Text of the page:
Cultural Values through Tradition

Ya’at’eeh everyone!! As we begin the month of October here in the four corners region, I am reminded that my time here is limited…I only have a few days left! In an effort to share more of my adventures with you all, I will posting more blogs after I return home, so stay tuned.

Arnold Clifford, Navajo Botanist/Geologist talking about Navajo Culture with members of the Northern Dine’ Youth Committee.

I have been very fortunate in my time here to have visited many places sacred to the Navajo People. I was able to visit Dzil Na’oodilii, central sacred mountain, not once, but twice! The first time was with members of the Northern Dine’ Youth Committee, and the second time was with the Shiprock Historical Society. Each time I went I learned something new.

With members of the Shiprock Historical Society at the central sacred mountain.

In the Navajo Creation story, the holy people placed the Dine’ people on the land between the four sacred mountains, represented by the 4 cardinal directions. These mountains mark the boundaries of the Navajo’s ancestral land. There is also a set of inner mountains within the borders of this land that are considered sacred, including Dzil Na’oodilii, the central sacred mountain.

View from the Central Sacred Mountain

Dzil Na’oodilii, or Huerfano Mesa (the spanish name) is important to the Dine’ because it was where Changing Woman, a central character/deity in the Dine’ creation story, was found as a baby by Talking God. Talking God didn’t know what to do with her at first, so the twin Nadleeh (hermaphrodites) helped in the raising of Changing Woman and feed her corn pollen and she matured in 3 days. On the fourth day she had her puberty rights ceremony, her Kinaaldá . After Changing Woman’s initiation into womanhood was complete, the Kinaaldá ceremony was established  for all future Navajo women for all of time. Soon after she became impregnated by the Sun and gave birth to the Hero Twins. Dzil Na’oodilii is where Changing Woman raised the Hero Twins, and lived in the first Hogan. Many consider the mountain to be the “lungs” of Navajo country.

An old Juniper tree, on the cliffs of Dzil Na’oodilii, with the view of Navajo country in the background.

I was also here in time for the Northern Navajo Fair/Shiprock fair. The Northern Navajo Fair is a tradition where many Navajo People, far and wide, come to participate and connect with the culture and people. The Shiprock fair is truly a site to behold, where up to 100,000 people come to partake in the festivities.

Tom Chee’s float at the 103rd Shiprock Fair
The menu at the Dibe biccino tent at the Northern Navajo Fair. Dibe Biccino is a Native-owned and operated traveling coffee shop coming out of Flagstaff, Ariz.

Along with a Midway, parade, rodeo and food stands, like Dibe’ biccino,There is also an arts and crafts exhibit, where students from schools on the reservation can enter their art. I was fortunate enough to work with the kids from Dream Dine Charter School, a Dine’ immersion school, to help the students create their own herbarium specimensThe students went out and collected their own plants, and then put both the scientific name, and the name in Dine’. Many of them even won ribbons for their art pieces.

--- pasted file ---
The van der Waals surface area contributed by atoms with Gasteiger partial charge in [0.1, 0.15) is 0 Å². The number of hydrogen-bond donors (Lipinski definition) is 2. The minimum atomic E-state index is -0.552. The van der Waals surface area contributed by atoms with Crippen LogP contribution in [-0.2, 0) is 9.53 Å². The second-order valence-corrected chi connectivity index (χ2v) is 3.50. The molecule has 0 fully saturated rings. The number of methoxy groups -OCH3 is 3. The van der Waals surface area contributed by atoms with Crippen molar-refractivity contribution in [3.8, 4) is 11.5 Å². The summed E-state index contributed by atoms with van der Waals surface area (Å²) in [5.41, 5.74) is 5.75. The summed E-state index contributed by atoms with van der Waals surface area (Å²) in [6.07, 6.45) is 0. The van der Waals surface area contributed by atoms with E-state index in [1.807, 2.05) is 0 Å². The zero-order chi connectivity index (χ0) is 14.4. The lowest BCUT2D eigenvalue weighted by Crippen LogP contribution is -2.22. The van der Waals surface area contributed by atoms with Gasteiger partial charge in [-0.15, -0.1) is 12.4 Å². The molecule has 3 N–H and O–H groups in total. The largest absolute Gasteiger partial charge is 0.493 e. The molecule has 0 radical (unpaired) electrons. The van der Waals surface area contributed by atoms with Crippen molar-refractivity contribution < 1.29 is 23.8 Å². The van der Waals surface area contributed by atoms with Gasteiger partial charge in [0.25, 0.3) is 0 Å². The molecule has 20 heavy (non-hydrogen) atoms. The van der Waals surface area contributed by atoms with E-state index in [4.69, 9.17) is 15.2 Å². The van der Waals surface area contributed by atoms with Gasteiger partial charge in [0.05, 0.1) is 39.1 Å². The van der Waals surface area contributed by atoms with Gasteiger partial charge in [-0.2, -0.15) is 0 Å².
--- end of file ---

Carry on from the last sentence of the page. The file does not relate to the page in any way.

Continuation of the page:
Dream Dine’s exhibit at the Northern Navajo Fair. Dream Diné is a school where Diné (Navajo) culture, philosophy, language and history are the heart of a community-based, experiential curriculum.

This is also the time of year when the Yei Bi chei ceremony takes place, and I was honored to be able to participate. The Yei Bi Chei ceremony, also known as the “nightway chant” is a 9 day and night healing ceremony. During these ceremonies, the dancers take on the role of intermediaries between the gods and the human race. The Yei (dancers) dance and chant songs that are believed to bring healing to the patient. A sand painting is also constructed in the Hogan where the ceremony is taking place, under the direction of the practitioner (Medicine Man) and their assistants. The sand paintings can be as large as 8×8 ft or larger. The sand paintings are made of different color, finely ground sand that is pinched between the fingers and sprinkled in specific designs. Each color and shape has significance in the healing of the patient. The Ye’i Bi Chei, also called Winter Gods and Grandfather Spirits, are the main focus of healing in these ceremonies, and they also begin the “ceremony season” in the fall and early winter.

Artwork used in the 100th Annual Shiprock fair, depicting part of the Yei bi Chei. Artwork by James King.

I am truly grateful for my time out here on the Navajo Reservation, and for all that I have learned. I hope to take this knowledge back with me to help inform and broaden my perspective, so that I can encourage more Indigenous people to pursue careers in science. Ahéhee’ (thank you in Dine’)

Picture of the Author (Jessica Orozco) and Former Miss Navajo Radmilla Cody at the 103rd Shiprock Fair